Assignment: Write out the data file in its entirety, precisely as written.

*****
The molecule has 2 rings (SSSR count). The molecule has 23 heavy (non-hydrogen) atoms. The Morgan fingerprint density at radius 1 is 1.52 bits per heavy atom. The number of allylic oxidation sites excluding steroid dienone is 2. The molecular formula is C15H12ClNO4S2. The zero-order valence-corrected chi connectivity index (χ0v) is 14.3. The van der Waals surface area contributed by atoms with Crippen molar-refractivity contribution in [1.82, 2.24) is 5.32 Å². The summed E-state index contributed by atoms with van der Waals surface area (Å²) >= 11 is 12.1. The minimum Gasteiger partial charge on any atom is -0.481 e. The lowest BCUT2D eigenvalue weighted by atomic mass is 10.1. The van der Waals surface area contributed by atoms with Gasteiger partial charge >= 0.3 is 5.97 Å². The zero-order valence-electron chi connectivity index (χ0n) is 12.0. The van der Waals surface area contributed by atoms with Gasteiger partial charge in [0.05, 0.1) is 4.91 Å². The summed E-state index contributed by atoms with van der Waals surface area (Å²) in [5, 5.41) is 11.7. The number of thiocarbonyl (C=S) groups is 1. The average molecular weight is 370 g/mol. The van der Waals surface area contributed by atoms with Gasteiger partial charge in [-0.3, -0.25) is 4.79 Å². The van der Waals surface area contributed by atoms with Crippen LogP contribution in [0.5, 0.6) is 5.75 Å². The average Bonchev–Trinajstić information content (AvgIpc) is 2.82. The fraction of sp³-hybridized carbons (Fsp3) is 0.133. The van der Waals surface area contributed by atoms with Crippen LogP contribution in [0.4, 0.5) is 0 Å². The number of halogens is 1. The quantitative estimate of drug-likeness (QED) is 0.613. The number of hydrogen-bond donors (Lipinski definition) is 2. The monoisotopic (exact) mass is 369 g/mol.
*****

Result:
The molecule has 2 rings (SSSR count). The molecule has 23 heavy (non-hydrogen) atoms. The Morgan fingerprint density at radius 1 is 1.52 bits per heavy atom. The number of allylic oxidation sites excluding steroid dienone is 2. The molecular formula is C15H12ClNO4S2. The zero-order valence-corrected chi connectivity index (χ0v) is 14.3. The van der Waals surface area contributed by atoms with Crippen molar-refractivity contribution in [1.82, 2.24) is 5.32 Å². The summed E-state index contributed by atoms with van der Waals surface area (Å²) >= 11 is 12.1. The minimum Gasteiger partial charge on any atom is -0.481 e. The lowest BCUT2D eigenvalue weighted by atomic mass is 10.1. The van der Waals surface area contributed by atoms with Gasteiger partial charge >= 0.3 is 5.97 Å². The zero-order valence-electron chi connectivity index (χ0n) is 12.0. The van der Waals surface area contributed by atoms with Gasteiger partial charge in [0.05, 0.1) is 4.91 Å². The summed E-state index contributed by atoms with van der Waals surface area (Å²) in [5, 5.41) is 11.7. The number of thiocarbonyl (C=S) groups is 1. The average molecular weight is 370 g/mol. The van der Waals surface area contributed by atoms with Gasteiger partial charge in [-0.3, -0.25) is 4.79 Å². The van der Waals surface area contributed by atoms with Crippen LogP contribution in [0.5, 0.6) is 5.75 Å². The average Bonchev–Trinajstić information content (AvgIpc) is 2.82. The fraction of sp³-hybridized carbons (Fsp3) is 0.133. The van der Waals surface area contributed by atoms with Crippen LogP contribution in [0.4, 0.5) is 0 Å². The number of halogens is 1. The quantitative estimate of drug-likeness (QED) is 0.613. The number of hydrogen-bond donors (Lipinski definition) is 2. The monoisotopic (exact) mass is 369 g/mol.